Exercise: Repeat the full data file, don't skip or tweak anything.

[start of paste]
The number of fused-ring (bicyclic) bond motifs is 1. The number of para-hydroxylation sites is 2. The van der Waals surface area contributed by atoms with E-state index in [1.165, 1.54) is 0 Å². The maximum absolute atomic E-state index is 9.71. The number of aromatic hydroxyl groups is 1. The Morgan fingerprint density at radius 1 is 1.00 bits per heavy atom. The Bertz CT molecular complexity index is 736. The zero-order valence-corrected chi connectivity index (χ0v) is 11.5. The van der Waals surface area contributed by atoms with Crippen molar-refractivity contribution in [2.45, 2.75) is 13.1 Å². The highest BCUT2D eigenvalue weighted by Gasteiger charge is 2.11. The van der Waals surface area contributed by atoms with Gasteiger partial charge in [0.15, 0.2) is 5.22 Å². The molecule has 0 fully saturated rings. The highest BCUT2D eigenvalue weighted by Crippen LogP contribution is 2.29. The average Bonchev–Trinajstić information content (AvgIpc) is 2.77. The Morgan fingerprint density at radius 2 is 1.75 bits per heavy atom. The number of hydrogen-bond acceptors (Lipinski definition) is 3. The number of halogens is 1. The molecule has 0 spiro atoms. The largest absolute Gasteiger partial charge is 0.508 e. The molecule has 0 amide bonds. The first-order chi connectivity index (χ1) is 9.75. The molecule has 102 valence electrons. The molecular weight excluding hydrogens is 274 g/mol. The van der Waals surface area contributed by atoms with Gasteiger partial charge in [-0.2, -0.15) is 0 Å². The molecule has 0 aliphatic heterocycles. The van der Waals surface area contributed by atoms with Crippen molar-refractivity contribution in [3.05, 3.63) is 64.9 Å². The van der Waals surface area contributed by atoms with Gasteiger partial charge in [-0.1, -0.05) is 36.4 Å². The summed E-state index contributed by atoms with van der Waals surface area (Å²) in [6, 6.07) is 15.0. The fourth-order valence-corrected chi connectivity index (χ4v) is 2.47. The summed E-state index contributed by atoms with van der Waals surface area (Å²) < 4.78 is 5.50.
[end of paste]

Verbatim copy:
The number of fused-ring (bicyclic) bond motifs is 1. The number of para-hydroxylation sites is 2. The van der Waals surface area contributed by atoms with E-state index in [1.165, 1.54) is 0 Å². The maximum absolute atomic E-state index is 9.71. The number of aromatic hydroxyl groups is 1. The Morgan fingerprint density at radius 1 is 1.00 bits per heavy atom. The Bertz CT molecular complexity index is 736. The zero-order valence-corrected chi connectivity index (χ0v) is 11.5. The van der Waals surface area contributed by atoms with Crippen molar-refractivity contribution in [2.45, 2.75) is 13.1 Å². The highest BCUT2D eigenvalue weighted by Gasteiger charge is 2.11. The van der Waals surface area contributed by atoms with Gasteiger partial charge in [0.15, 0.2) is 5.22 Å². The molecule has 0 fully saturated rings. The highest BCUT2D eigenvalue weighted by Crippen LogP contribution is 2.29. The average Bonchev–Trinajstić information content (AvgIpc) is 2.77. The Morgan fingerprint density at radius 2 is 1.75 bits per heavy atom. The number of hydrogen-bond acceptors (Lipinski definition) is 3. The number of halogens is 1. The molecule has 0 spiro atoms. The largest absolute Gasteiger partial charge is 0.508 e. The molecule has 0 amide bonds. The first-order chi connectivity index (χ1) is 9.75. The molecule has 102 valence electrons. The molecular weight excluding hydrogens is 274 g/mol. The van der Waals surface area contributed by atoms with Gasteiger partial charge in [-0.2, -0.15) is 0 Å². The molecule has 0 aliphatic heterocycles. The van der Waals surface area contributed by atoms with Crippen molar-refractivity contribution in [3.05, 3.63) is 64.9 Å². The van der Waals surface area contributed by atoms with Gasteiger partial charge in [-0.1, -0.05) is 36.4 Å². The summed E-state index contributed by atoms with van der Waals surface area (Å²) in [6, 6.07) is 15.0. The fourth-order valence-corrected chi connectivity index (χ4v) is 2.47. The summed E-state index contributed by atoms with van der Waals surface area (Å²) < 4.78 is 5.50.